One of the most important things about my job is to educate parents about proper training for young hockey players. The perception of a young athlete using a six pound medicine ball seems ok, but when you put a six pound dumbbell in their hand all of a sudden it’s viewed as dangerous. There’s no difference between a six pound medicine ball and a six pound dumbbell. As long as the joints are not overloaded and kids are not performing excessive repetitions, there is no reason to suggest that lifting weights is dangerous. It’s the amount of resistance or intensity of the load that needs to be considered for what is safe and appropriate.

Body weight exercises are perfectly appropriate and preferred for young hockey players and should be practiced in a freely progressive program that emphasizes good coaching and instruction. Not until kids turn 13 or 14 years old should they start learning how to properly lift heavier weights. It’s very important at this age that hockey players learn how to use proper lifting techniques for power and strength, ultimately leading to muscle hypertrophy. Remembering that only, and I mean only when hockey players learn and master the basics should they advance into a more structured weight lifting program to produce greater results in strength, power and speed.

In conclusion, there is no secret to producing results at any age for young hockey players. Kids are like sponges and will pretty much see results doing anything, if it is designed in a safe progressively appropriate manner. If there’s any secret at all, it’s knowing how to inspire and motivate young hockey players to believe in themselves and work hard. Confidence is everything, and my goal is to help inspire a young hockey player’s ability to believe they can accomplish any challenge put in front of them. If you have a good understanding for learning the basics of athletic skill-sets then you can learn how to advance to a level that will set you well on your way to performing to your true potential.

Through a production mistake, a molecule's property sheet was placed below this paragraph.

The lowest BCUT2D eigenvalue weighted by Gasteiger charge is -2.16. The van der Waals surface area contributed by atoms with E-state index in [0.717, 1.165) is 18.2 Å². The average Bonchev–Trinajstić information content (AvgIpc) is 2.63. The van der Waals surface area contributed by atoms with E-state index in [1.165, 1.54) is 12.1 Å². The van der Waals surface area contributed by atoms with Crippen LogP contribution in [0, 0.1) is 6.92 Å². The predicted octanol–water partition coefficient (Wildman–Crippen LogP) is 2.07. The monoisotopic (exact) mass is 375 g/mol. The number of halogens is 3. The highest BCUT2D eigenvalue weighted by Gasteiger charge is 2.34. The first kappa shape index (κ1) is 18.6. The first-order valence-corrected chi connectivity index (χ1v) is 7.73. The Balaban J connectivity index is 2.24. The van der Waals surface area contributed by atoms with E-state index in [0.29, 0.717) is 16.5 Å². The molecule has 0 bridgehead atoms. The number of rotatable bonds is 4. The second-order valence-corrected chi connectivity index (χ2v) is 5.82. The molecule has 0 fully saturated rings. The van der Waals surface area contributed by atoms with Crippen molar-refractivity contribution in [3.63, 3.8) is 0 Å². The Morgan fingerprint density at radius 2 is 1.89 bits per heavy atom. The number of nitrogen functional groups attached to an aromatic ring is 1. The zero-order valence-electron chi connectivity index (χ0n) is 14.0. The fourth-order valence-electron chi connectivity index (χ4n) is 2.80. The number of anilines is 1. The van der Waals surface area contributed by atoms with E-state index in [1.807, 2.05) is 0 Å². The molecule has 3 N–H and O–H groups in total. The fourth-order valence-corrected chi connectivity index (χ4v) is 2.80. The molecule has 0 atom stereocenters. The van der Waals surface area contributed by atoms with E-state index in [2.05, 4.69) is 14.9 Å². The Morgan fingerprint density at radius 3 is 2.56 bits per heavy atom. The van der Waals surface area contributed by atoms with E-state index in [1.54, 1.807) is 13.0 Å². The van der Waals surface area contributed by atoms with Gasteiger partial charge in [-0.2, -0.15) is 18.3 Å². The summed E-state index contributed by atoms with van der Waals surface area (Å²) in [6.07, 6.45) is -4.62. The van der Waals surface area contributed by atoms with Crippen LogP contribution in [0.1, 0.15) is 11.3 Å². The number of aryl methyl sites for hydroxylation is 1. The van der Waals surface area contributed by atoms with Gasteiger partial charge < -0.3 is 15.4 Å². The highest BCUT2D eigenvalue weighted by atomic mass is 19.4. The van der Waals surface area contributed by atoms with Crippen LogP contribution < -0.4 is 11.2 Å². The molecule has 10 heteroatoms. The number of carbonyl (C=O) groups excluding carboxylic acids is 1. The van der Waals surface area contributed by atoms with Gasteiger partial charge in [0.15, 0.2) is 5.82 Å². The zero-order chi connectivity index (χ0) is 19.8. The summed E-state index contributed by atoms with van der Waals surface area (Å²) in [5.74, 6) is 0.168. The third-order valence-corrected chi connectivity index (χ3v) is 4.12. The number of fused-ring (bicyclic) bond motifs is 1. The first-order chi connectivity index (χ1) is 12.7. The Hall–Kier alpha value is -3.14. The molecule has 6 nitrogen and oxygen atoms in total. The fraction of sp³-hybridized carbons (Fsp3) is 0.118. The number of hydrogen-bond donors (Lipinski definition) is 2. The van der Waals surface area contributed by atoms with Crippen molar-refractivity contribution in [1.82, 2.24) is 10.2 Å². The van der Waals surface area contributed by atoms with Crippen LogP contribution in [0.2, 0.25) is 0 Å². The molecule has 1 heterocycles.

About The Author

Mike is the Founder of Dry-land Hockey Training and Creator of Explosive Hockey Speed. He's a top Strength Coach in the South Surrey area of British Columbia and has rapidly established himself as a leader in the community for specializing in off-ice hockey development. Mike prepares high level players in the off-season at the Major Midget and Junior level getting them ready for the CHL and NCAA. Mike is also a presenter and speaker on High Performance Hockey and in his spare time helps with the WHL Combine testing for the Okanagan Hockey Group. CONTINUE.